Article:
U.S. gasoline futures fall nearly 10% on recession worries

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Gasoline prices are displayed as fuel costs continues to climb close to record setting territory in Encinitas, California, U.S., May 9, 2022. REUTERS/Mike Blake

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July 5 (Reuters) - Fears of global recession sent U.S. gasoline futures down 9.7% on Tuesday, the biggest one-day drop in 16 weeks in a move that could cool retail fuel prices and accomplish an often-stated White House objective.

U.S. President Joe Biden has repeatedly criticized the oil industry over fuel prices, as recently as Sunday urging gasoline station operators to "bring down the prices you are charging at the pump."

U.S. gasoline futures settled down 9.7% to $3.329 per gallon, in tandem with an $8.93 per barrel drop in U.S. crude oil futures that traders attributed to worries over demand destruction due to high prices and the prospect of a recession. read more

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Gasoline prices globally have risen due to high demand, lack of Chinese exports that had bolstered supplies, and less global refining capacity from pandemic-related closings. Prices have also been exacerbated by sanctions on Russian energy exports over its invasion of Ukraine.

If the declines in gasoline futures are sustained, retail prices could fall as much as 65 cents a gallon, according to track website GasBuddy. The national average for a gallon of unleaded was $4.80 on Tuesday, down from $4.88 a week ago.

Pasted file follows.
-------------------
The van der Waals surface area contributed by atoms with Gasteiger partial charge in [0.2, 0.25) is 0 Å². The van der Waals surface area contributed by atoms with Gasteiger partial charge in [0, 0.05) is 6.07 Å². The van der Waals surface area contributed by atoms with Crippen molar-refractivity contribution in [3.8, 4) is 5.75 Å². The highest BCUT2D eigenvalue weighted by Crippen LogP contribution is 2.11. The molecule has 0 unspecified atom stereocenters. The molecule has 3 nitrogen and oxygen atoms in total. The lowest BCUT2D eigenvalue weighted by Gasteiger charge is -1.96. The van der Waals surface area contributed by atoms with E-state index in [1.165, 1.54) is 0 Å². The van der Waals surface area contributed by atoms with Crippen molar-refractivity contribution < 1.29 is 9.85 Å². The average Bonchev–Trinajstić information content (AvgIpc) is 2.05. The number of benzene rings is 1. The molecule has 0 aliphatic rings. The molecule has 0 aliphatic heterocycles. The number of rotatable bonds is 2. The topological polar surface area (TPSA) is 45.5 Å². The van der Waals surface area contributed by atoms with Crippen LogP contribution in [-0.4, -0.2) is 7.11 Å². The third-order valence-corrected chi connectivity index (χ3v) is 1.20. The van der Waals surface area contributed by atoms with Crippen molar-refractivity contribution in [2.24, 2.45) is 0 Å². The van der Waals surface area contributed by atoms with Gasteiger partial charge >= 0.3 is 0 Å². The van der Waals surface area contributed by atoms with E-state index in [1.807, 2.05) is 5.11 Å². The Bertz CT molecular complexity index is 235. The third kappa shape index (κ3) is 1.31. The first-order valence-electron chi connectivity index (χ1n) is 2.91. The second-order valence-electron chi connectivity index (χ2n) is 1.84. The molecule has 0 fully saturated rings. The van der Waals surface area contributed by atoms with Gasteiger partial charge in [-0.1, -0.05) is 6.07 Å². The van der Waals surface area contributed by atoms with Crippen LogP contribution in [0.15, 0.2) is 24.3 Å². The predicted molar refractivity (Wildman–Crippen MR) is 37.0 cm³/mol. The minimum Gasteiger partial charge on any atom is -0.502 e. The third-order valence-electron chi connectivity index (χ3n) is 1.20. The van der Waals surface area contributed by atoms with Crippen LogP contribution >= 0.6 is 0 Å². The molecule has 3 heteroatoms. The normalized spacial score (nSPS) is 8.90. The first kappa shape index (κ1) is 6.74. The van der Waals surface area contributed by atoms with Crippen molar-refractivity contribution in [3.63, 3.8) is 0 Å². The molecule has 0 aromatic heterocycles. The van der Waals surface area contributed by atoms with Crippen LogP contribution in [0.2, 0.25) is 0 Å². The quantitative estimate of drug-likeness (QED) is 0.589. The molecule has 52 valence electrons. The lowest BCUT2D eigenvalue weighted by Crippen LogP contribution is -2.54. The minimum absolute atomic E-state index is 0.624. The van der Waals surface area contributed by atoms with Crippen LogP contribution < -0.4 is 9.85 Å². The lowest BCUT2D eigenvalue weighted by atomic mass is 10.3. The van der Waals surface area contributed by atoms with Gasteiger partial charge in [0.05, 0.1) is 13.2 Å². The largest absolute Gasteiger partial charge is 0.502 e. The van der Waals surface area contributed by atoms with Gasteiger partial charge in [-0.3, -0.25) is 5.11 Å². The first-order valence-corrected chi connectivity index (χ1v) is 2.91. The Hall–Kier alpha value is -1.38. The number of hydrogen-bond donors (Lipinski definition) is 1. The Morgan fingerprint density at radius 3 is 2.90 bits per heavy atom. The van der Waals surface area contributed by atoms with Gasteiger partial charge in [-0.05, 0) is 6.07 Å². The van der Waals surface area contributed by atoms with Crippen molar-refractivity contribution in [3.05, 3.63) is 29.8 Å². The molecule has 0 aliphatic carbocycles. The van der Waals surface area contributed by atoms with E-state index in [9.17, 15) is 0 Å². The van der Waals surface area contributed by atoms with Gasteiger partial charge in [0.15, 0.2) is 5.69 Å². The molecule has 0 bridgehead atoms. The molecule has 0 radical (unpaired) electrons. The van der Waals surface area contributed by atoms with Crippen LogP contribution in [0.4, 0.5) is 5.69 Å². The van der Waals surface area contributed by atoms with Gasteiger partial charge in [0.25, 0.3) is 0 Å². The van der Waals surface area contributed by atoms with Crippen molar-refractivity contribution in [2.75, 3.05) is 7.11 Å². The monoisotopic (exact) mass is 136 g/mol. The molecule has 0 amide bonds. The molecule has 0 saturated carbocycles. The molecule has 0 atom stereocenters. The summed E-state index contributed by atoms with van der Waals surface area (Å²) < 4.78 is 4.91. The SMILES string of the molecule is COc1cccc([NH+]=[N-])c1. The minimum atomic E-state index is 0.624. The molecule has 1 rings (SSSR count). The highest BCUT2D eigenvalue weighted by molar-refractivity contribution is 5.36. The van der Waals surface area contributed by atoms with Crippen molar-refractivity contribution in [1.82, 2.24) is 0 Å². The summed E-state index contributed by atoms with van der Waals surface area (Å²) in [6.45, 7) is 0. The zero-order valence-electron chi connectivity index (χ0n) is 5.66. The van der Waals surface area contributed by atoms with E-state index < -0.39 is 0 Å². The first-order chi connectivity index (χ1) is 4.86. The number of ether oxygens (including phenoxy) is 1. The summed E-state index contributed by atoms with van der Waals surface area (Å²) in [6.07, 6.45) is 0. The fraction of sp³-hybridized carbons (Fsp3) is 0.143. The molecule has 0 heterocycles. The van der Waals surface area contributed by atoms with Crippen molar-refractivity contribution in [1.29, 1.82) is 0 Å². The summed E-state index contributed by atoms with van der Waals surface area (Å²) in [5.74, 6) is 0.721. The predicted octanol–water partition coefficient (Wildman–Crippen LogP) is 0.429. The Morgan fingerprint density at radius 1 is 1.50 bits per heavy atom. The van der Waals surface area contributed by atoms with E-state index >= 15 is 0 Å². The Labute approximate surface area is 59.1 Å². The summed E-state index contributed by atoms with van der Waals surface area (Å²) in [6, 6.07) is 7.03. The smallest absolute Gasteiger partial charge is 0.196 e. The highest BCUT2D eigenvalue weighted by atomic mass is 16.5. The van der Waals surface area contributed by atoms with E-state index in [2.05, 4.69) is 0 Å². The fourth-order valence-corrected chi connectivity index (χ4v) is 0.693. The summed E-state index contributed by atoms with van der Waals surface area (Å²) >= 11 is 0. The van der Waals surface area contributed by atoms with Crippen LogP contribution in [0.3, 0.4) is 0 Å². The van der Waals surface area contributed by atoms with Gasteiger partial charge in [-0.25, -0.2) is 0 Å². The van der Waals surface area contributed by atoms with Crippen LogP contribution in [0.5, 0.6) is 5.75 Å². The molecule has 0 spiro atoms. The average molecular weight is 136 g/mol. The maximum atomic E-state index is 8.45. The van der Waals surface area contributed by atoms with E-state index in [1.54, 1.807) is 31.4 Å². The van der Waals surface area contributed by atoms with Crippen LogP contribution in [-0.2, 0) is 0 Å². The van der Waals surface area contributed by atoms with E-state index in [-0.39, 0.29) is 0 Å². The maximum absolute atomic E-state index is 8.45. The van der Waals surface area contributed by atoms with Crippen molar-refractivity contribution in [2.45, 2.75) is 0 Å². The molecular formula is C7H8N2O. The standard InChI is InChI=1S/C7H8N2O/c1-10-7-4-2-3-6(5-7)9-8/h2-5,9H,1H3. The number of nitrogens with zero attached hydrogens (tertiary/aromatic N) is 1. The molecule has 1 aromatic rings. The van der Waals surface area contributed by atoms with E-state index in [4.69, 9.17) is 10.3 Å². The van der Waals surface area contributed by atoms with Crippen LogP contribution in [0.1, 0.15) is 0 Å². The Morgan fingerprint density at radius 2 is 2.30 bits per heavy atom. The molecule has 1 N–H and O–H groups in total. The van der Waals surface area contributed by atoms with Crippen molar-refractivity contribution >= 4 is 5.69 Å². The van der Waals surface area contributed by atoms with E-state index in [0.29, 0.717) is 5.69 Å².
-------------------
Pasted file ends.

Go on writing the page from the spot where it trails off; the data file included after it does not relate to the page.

"We've seen a lot of volatility this year but lower economic activity could really hurt demand for fuels," said a gasoline trader, who spoke on the condition of anonymity.

It may take days or weeks for wholesale prices to be reflected at the pump, analysts said, because retailers tend to pass on decreases in small increments over time to lock in margins.

In March 2020, the gap widened to $1.64 a gallon as wholesale prices crashed amid the worsening coronavirus pandemic and oil producers flooding the market with barrels. It did not return to a more normal spread for two months.

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Reporting by Laura Sanicola in Washington; Editing by Sam Holmes

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Thomson Reuters

Reports on oil and energy, including refineries, markets and renewable fuels. Previously worked at Euromoney Institutional Investor and CNN.